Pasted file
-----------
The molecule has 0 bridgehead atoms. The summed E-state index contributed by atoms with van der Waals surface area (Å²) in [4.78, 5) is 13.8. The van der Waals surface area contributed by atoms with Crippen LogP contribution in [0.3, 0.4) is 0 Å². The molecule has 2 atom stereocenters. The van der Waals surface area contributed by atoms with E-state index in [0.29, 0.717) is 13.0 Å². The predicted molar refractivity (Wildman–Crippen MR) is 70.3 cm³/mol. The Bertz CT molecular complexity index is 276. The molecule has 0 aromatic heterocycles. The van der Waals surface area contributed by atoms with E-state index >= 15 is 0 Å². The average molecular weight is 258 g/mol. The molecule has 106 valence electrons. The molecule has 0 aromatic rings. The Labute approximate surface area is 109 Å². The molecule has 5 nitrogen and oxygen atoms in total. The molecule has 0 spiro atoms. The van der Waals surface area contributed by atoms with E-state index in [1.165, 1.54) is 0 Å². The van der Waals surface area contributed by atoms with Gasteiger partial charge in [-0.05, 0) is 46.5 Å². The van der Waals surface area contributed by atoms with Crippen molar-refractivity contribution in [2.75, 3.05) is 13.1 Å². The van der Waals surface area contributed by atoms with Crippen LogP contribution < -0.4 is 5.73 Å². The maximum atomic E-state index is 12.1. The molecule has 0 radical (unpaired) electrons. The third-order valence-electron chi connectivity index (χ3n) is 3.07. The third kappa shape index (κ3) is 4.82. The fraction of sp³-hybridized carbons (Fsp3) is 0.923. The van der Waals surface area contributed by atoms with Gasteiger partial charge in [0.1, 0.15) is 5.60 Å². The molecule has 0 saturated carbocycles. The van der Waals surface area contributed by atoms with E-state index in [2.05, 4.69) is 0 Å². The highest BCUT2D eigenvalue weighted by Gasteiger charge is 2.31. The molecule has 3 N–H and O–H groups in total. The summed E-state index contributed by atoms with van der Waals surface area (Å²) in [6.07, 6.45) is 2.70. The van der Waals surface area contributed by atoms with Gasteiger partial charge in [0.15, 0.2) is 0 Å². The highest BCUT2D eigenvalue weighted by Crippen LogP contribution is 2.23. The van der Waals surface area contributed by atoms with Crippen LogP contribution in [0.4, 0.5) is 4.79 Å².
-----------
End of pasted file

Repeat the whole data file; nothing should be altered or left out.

The molecule has 0 bridgehead atoms. The summed E-state index contributed by atoms with van der Waals surface area (Å²) in [4.78, 5) is 13.8. The van der Waals surface area contributed by atoms with Crippen LogP contribution in [0.3, 0.4) is 0 Å². The molecule has 2 atom stereocenters. The van der Waals surface area contributed by atoms with E-state index in [0.29, 0.717) is 13.0 Å². The predicted molar refractivity (Wildman–Crippen MR) is 70.3 cm³/mol. The Bertz CT molecular complexity index is 276. The molecule has 0 aromatic heterocycles. The van der Waals surface area contributed by atoms with E-state index >= 15 is 0 Å². The average molecular weight is 258 g/mol. The molecule has 106 valence electrons. The molecule has 0 aromatic rings. The Labute approximate surface area is 109 Å². The molecule has 5 nitrogen and oxygen atoms in total. The molecule has 0 spiro atoms. The van der Waals surface area contributed by atoms with E-state index in [1.165, 1.54) is 0 Å². The van der Waals surface area contributed by atoms with Gasteiger partial charge in [-0.05, 0) is 46.5 Å². The van der Waals surface area contributed by atoms with Crippen molar-refractivity contribution in [2.75, 3.05) is 13.1 Å². The van der Waals surface area contributed by atoms with Crippen LogP contribution < -0.4 is 5.73 Å². The maximum atomic E-state index is 12.1. The molecule has 0 radical (unpaired) electrons. The third-order valence-electron chi connectivity index (χ3n) is 3.07. The third kappa shape index (κ3) is 4.82. The fraction of sp³-hybridized carbons (Fsp3) is 0.923. The van der Waals surface area contributed by atoms with Gasteiger partial charge in [0.1, 0.15) is 5.60 Å². The molecule has 0 saturated carbocycles. The van der Waals surface area contributed by atoms with E-state index in [2.05, 4.69) is 0 Å². The highest BCUT2D eigenvalue weighted by Gasteiger charge is 2.31. The molecule has 3 N–H and O–H groups in total. The summed E-state index contributed by atoms with van der Waals surface area (Å²) in [6.07, 6.45) is 2.70. The van der Waals surface area contributed by atoms with Gasteiger partial charge in [0.15, 0.2) is 0 Å². The highest BCUT2D eigenvalue weighted by Crippen LogP contribution is 2.23. The van der Waals surface area contributed by atoms with Crippen LogP contribution in [0.4, 0.5) is 4.79 Å².